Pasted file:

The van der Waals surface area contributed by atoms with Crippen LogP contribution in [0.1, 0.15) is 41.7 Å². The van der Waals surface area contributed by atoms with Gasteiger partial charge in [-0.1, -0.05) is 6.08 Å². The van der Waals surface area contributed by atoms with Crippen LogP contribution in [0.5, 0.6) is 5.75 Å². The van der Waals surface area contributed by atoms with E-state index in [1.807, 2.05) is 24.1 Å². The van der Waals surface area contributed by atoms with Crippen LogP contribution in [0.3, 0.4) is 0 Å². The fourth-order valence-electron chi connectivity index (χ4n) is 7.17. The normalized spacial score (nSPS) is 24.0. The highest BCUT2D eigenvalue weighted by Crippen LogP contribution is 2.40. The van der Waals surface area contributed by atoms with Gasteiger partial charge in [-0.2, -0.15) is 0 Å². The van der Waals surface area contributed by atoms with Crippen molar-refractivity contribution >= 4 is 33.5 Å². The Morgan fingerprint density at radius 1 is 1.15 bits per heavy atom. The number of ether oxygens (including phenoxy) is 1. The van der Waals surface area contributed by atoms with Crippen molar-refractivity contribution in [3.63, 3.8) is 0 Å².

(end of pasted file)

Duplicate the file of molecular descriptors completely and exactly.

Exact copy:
The van der Waals surface area contributed by atoms with Crippen LogP contribution in [0.1, 0.15) is 41.7 Å². The van der Waals surface area contributed by atoms with Gasteiger partial charge in [-0.1, -0.05) is 6.08 Å². The van der Waals surface area contributed by atoms with Crippen LogP contribution in [0.5, 0.6) is 5.75 Å². The van der Waals surface area contributed by atoms with E-state index in [1.807, 2.05) is 24.1 Å². The van der Waals surface area contributed by atoms with Crippen LogP contribution in [0.3, 0.4) is 0 Å². The fourth-order valence-electron chi connectivity index (χ4n) is 7.17. The normalized spacial score (nSPS) is 24.0. The highest BCUT2D eigenvalue weighted by Crippen LogP contribution is 2.40. The van der Waals surface area contributed by atoms with Gasteiger partial charge in [-0.2, -0.15) is 0 Å². The van der Waals surface area contributed by atoms with Crippen molar-refractivity contribution >= 4 is 33.5 Å². The Morgan fingerprint density at radius 1 is 1.15 bits per heavy atom. The number of ether oxygens (including phenoxy) is 1. The van der Waals surface area contributed by atoms with Crippen molar-refractivity contribution in [3.63, 3.8) is 0 Å².